However, price is definitely related to damage and while a common green, black and gold, colour number 162, vase may sell for up to £350, a very large example, the identical piece with a quarter inch annealing crack is worth no more than £ 120. With smaller pieces, say a five inch vase, the perfect example could be up to £200; and with an annealing crack £70 would be the maximum. On the other hand, an outstanding surface decorated piece could fetch in excess of £1,500 if perfect and up to £600 with some minor damage. Annealing cracks cannot be felt and can be seen only by reflection of light on the crack. To find them can take a long time, so study each piece with great care. Vasart is plentiful, so any damage renders a piece valueless.

Up to now I have avoided quoting individual prices in the newsletter partly because I also deal in the glass and my own prices reflect my specialisation, but also because any price that I care to quote is only relevant to one piece. With each piece being unique, pairs almost unheard of and sets rarely matching, aesthetics play a major part in value. With the green pieces quoted above, I have given my price for a piece that attains perfection in all things. A less interesting shape or one that is perhaps uneven would be less and I would expect it to range from unsaleable at any price to that given. Also buying them elsewhere, other than from me, should see substantially lower prices as the varied stock of other dealers reduces their overheads. The ONLY cut rims in Monart are found on lamp-bases where the fire-finished surface was not even enough to support the fitting. Pieces cut and polished to imitate a fire rim cannot conceal the line of the colour seam. I have never seen a piece of Vasart with a cut rim, with the exception of a faked Mushroom Lamp made from a vase and a bowl. One final point on condition: if a piece has been altered to, for example, remove a chip or crack to rim or foot then it can be considered worthless. It has no place in any collection if the design has been altered. I personally would not have chips ground out preferring to keep the piece as close to its original form as possible, but I have seen more and more examples with cut down and polished rims lately. I do not recommend the purchase of such a piece.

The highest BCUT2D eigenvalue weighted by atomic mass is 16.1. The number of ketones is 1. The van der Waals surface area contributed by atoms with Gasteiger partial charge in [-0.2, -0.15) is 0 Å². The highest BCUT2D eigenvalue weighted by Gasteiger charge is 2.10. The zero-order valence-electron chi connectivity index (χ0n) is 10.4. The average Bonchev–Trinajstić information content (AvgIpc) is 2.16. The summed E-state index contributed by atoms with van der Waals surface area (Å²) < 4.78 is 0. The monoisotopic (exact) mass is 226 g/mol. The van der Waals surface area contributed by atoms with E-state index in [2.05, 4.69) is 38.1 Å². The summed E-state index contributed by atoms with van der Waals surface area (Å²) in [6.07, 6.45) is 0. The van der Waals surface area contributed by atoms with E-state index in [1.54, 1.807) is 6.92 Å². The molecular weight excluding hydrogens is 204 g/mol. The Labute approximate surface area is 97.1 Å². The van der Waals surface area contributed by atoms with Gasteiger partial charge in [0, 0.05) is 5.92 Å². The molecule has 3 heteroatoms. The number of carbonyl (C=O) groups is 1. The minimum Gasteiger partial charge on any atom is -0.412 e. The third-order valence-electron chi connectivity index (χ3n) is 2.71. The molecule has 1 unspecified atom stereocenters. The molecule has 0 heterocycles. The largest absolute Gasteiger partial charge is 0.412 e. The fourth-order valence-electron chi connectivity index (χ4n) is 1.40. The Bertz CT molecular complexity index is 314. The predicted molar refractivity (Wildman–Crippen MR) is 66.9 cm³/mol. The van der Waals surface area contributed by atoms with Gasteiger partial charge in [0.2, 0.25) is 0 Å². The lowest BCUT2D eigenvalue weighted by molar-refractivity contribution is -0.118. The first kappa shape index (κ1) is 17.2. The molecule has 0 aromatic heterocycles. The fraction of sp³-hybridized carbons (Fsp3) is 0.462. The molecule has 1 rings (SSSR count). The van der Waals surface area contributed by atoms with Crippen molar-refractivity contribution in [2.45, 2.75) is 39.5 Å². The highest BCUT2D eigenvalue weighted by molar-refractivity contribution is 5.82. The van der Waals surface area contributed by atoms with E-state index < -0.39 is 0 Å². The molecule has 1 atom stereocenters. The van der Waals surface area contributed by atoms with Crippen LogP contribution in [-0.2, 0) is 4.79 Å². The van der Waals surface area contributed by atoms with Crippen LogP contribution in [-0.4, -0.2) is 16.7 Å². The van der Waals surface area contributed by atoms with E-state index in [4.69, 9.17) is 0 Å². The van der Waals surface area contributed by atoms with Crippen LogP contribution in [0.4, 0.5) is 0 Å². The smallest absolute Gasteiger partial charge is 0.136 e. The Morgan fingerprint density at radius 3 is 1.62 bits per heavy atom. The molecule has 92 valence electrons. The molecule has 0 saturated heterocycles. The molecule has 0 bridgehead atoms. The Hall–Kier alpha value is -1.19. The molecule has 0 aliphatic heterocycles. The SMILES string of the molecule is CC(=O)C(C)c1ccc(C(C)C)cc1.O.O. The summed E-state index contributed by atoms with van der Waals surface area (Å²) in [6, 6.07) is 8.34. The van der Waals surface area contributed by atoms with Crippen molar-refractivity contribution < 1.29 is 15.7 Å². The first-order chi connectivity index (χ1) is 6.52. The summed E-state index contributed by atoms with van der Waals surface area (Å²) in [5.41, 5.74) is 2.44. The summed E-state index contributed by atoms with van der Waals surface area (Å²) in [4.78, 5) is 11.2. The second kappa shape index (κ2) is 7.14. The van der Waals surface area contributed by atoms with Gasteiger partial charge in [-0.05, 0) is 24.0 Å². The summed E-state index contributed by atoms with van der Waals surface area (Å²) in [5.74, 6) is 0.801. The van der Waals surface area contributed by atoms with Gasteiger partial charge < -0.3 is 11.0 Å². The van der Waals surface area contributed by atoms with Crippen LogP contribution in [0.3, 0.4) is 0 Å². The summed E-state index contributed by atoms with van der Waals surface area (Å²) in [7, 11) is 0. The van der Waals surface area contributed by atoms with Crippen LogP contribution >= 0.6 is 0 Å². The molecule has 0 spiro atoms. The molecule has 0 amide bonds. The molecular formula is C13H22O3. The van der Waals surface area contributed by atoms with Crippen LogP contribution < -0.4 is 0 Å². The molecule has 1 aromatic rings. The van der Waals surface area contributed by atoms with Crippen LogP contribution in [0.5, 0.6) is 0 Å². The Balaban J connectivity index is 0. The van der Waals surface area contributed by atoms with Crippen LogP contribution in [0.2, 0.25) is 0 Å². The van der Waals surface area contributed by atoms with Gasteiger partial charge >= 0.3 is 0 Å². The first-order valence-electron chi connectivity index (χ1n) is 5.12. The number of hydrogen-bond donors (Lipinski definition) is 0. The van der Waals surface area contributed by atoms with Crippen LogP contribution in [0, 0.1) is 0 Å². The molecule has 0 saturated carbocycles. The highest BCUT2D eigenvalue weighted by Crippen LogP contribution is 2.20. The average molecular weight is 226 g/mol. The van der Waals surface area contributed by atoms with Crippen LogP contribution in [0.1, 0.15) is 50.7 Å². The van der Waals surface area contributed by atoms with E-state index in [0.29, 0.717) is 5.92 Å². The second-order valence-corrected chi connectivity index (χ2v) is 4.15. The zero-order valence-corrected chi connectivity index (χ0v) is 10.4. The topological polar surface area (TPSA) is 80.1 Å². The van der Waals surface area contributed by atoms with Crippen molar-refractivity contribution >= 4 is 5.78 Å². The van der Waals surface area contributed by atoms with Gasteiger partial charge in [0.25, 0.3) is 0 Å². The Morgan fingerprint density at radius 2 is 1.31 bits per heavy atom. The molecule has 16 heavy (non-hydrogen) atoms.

Care of Ysart Glass

Stresses in Monart glass can cause cracks to appear if they are subject to large variations in temperature. To avoid this risk do not stand pieces on stone surfaces or windowsills; never immerse in water for cleaning, a damp soapy cloth is sufficient; do not keep on shelves above radiators. When keeping Ysart Glass in an enclosed cabinet the provision of air holes at the top and bottom is recommended to allow air to circulate and prevent hot spots. Protection from cold surfaces is best given by standing the glass on oriental wooden bases in the manner that they were displayed in the 1930’s.

[2003. The reason for this care is that Monart has, usually, three layers of glass which can be quite thick. Due to differences in composition of the different layers, or poor annealing, stresses in the glass can be affected by uneven temperature variation that could lead to cracking or even shattering. Vasart and Strathearn seem to be hardly affected by this problem.]



As the prices rise, so the fakes appear. Colours seen are brownish orange, small mottles, with brown at top and gold aventurine; crude pink or blue pastels, largish mottles, with purplish brown and gold aventurine. The glass has a ring when tapped and often has a diagonal rolling mark or ‘seam’ and the pattern may be off-centre. The pontil is small and often obliquely ground. Most obvious is the ‘applied’ wear that comes up around the edge of the base! These have been seen with fake labels. The source would appear to be Scotland.

The fake labels, seen on good pieces of Monart and Strathearn as well as the fake glass, are printed by the offset-litho process instead of the original letterpress. Viewed with a glass there is a slight ‘halo’ effect around the letters on genuine labels where the ink spread. The litho labels do not have this halo. The gold on the fakes is shinier and the labels have a large border or have been cut to fit the pontil. The fake labels are self-adhesive.

A Genuine Label A Fake Label
Genuine Monart label Fake Monart label